We are not moving far, I would say about 5 blocks away from where we live now. When you walk the streets of most of centre-ville in Lyon, pretty grey stone Haussmann style buildings that are relatively new to the architectural cityscape line the avenues, each building featuring its own signature details, sculptural elements at the main doorways, big varnished wooden doors with brass knobs, and mosaic tiled hallways with marble staircases. This sumptuous entry and housing style is what the French call "Grand Standing". The apartments in these buildings, which originally took one entire or even several floors of a building, were built as dwellings from the beginning and have been slowly transformed and divided over about 120 years and generations into the apartments we know now.
Our building is one of the many of this sort on the frontier of a sort of bourgeois enclave, the Martiniere neighborhood. There's a little footpath of an alleyway that communicates the Halle de la Martiniere to Place Sathonay, and there you step out onto cobblestone, and look up and begin to see a remarkable shift in building style, to a different type of architecture that has a very interesting and colorful story. These buildings, much more modest in structure and finishing, were created as workshops in Lyon's silk production. Single exterior doors open into tight hallways, tunnels, and interesting labyrinth type passages and stairwells that cut through and make footpath shortcuts between the winding roads that climb this hill. These are called traboules, and there are hundreds to tell you about. But back to the buildings: These workshops were not finished with plasterwork, moulding, and wood paneling, but followed their function with enormous bare beams that floated above cavernous spaces holding the enormous looms employed in the weaving of Lyon's world renowned silk. The whole mass of this district was built rather quickly in the mid 1800s, in a grand re-organization of Lyon's silk industry by Napoleon III, with the goal of consolidating production into one area of the city, since it was previously scattered between various districts: The docks just south of Vieux Lyon, warehouses in the 8th arrondissement, and trading and shipping consignment houses located on the presqu'ile. These workshops were built over this hill that in pre-revolutionary days had been church owned gardens, orchards and vineyards.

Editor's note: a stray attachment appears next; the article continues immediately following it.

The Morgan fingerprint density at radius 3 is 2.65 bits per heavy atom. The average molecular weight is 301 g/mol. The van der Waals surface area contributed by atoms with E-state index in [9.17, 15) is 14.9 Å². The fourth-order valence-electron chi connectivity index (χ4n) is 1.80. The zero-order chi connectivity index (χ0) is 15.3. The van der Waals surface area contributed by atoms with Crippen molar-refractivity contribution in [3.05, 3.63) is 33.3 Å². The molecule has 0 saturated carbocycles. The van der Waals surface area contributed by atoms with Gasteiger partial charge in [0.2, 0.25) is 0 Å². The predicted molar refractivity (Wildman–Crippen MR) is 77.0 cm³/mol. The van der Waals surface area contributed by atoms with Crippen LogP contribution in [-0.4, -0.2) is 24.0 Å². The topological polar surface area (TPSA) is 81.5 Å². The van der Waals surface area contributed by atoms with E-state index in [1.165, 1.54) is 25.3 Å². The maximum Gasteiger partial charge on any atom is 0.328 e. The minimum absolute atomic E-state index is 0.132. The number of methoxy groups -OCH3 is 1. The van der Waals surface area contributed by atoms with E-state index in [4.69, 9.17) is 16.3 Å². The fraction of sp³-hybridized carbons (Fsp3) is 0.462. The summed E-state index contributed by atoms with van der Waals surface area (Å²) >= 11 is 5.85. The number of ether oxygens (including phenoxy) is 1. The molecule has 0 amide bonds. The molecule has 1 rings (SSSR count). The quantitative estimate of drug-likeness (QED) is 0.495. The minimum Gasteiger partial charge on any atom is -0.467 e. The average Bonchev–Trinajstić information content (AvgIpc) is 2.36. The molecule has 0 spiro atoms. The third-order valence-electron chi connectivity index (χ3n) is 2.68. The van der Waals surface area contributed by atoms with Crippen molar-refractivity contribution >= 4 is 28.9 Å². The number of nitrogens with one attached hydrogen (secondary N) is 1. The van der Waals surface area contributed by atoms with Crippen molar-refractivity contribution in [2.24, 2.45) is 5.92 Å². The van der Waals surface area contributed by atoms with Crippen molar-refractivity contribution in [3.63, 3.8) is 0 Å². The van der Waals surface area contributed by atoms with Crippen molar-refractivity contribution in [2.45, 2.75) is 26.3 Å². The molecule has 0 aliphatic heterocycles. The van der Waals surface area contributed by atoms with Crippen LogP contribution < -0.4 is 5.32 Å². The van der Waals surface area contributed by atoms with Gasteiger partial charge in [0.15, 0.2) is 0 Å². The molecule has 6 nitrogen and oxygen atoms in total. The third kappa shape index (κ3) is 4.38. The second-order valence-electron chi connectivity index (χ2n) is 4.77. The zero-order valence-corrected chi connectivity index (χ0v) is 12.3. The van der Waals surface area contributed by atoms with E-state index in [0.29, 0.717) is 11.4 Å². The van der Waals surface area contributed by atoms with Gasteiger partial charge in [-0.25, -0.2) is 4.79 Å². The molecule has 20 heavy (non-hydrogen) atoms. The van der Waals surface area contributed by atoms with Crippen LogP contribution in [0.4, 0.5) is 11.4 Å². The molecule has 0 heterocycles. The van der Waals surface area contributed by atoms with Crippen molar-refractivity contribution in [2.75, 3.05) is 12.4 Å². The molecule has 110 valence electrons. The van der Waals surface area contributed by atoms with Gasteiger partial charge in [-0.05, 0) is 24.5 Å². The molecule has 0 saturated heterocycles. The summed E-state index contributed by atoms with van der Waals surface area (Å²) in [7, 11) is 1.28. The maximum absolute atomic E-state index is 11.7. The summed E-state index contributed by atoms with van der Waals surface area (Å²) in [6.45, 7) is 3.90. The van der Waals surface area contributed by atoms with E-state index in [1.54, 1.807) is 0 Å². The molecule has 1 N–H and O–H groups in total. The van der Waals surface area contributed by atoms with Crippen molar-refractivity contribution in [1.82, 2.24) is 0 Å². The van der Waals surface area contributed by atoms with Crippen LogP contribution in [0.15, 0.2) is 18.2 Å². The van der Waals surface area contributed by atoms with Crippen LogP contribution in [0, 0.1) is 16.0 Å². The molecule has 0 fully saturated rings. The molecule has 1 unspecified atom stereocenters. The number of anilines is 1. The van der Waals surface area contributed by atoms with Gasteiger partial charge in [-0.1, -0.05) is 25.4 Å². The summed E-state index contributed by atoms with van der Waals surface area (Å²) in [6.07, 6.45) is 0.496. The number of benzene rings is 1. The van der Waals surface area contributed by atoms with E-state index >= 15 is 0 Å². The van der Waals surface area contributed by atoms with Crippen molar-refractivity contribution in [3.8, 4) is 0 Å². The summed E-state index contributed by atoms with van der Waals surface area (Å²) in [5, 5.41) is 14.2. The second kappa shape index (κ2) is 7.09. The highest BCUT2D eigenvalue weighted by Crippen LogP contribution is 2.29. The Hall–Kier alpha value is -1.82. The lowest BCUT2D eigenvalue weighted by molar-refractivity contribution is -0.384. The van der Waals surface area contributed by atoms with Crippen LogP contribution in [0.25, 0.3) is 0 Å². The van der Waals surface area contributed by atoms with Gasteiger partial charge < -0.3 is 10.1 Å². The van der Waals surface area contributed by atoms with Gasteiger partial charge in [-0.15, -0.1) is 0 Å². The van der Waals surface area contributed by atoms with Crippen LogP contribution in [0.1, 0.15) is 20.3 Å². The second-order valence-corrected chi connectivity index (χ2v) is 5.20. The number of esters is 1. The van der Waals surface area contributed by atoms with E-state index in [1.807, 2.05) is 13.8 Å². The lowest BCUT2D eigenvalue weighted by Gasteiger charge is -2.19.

This is from a finished apartment we looked at one street over (too expensive).
Our ceilings will be lower but feature this kind of wood and stone.
When we started looking at property on the Croix Rousse hill, the exposed ceiling beams and the warm stone became the predominant architectural detail that gave the spaces their flavor. Since the ceilings of the majority of these workshops were originally built high enough to accommodate the loom works, the thing you notice immediately in the renovated spaces we were looking at were their sweeping volumes and warehouse-like loft style spaces. This is a very seductive but also troubling aspect of the architecture here, if you have ever tried to furnish a room with 20 foot ceilings on a budget. While the space seems enormous which can sometimes seem cold, at the same time, the earth and wood elements bring at the same time a unique and architecturally indigenous warmth that achieves a balance. We looked at a handful of apartments that had been previously renovated, some very well done, others DIY projects gone awry when people built shoddy looking platforms with cheap stained plywood (think frathouse) and called them "lofts". They all had one thing in common: EXPENSIVE. The average price per square meter for the most polished places was way beyond our means for the floor space we needed. We comforted ourselves with the thought that they would cost a fortune to heat.
The boulangerie has what is called a "floor and a half", meaning that we have the ground floor and an originally conceived second floor with lower ceiling heights, yet with their old beams and stone original to the structure.The boulanger tells us that it has "always been a boulangerie", but I am not sure about that. The notaire's job is to do the research on the history of the building, and we have a first appointment with him in a couple of weeks.
When we first moved into our current apartment, I had problems with the ballroom-like ceiling height, feeling like all of our belongings had sunk to the bottom of a fish tank. You don't think about these things when you're falling in love with empty space and sweeping windows, and it takes some finesse to try and draw the gaze up from the floor with artwork and furniture arrangement to visually dwell in the whole space rather than just what's settled at the bottom.
So that will be the first main difference in considering the organization of the space in the boulangerie. It is going to be much more down to earth in its volumes. I think this is a good thing, because the predominant warmth of the wood and stone elements are naturally adapted, in my opinion, to surrounding people in an intimate way.
Labels: Plum Lyon